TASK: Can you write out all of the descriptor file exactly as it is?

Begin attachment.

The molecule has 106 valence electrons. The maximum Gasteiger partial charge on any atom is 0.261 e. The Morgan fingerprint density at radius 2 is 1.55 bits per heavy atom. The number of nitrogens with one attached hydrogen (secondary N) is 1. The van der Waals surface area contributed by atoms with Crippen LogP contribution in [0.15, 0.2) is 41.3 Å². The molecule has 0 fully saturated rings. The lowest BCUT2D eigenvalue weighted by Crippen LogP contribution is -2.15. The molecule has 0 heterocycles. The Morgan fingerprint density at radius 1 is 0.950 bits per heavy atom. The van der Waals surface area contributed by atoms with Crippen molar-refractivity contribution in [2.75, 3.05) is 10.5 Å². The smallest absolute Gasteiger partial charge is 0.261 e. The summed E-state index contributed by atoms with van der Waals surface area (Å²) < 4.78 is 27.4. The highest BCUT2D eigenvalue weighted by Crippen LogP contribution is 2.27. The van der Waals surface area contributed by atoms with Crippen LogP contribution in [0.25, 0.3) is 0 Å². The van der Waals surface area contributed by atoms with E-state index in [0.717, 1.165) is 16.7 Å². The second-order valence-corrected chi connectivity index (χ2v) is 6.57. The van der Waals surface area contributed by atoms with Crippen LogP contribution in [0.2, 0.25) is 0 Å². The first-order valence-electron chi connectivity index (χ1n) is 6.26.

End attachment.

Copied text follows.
The molecule has 106 valence electrons. The maximum Gasteiger partial charge on any atom is 0.261 e. The Morgan fingerprint density at radius 2 is 1.55 bits per heavy atom. The number of nitrogens with one attached hydrogen (secondary N) is 1. The van der Waals surface area contributed by atoms with Crippen LogP contribution in [0.15, 0.2) is 41.3 Å². The molecule has 0 fully saturated rings. The lowest BCUT2D eigenvalue weighted by Crippen LogP contribution is -2.15. The molecule has 0 heterocycles. The Morgan fingerprint density at radius 1 is 0.950 bits per heavy atom. The van der Waals surface area contributed by atoms with Crippen molar-refractivity contribution in [2.75, 3.05) is 10.5 Å². The smallest absolute Gasteiger partial charge is 0.261 e. The summed E-state index contributed by atoms with van der Waals surface area (Å²) < 4.78 is 27.4. The highest BCUT2D eigenvalue weighted by Crippen LogP contribution is 2.27. The van der Waals surface area contributed by atoms with Crippen LogP contribution in [0.25, 0.3) is 0 Å². The van der Waals surface area contributed by atoms with E-state index in [0.717, 1.165) is 16.7 Å². The second-order valence-corrected chi connectivity index (χ2v) is 6.57. The van der Waals surface area contributed by atoms with Crippen LogP contribution in [0.2, 0.25) is 0 Å². The first-order valence-electron chi connectivity index (χ1n) is 6.26.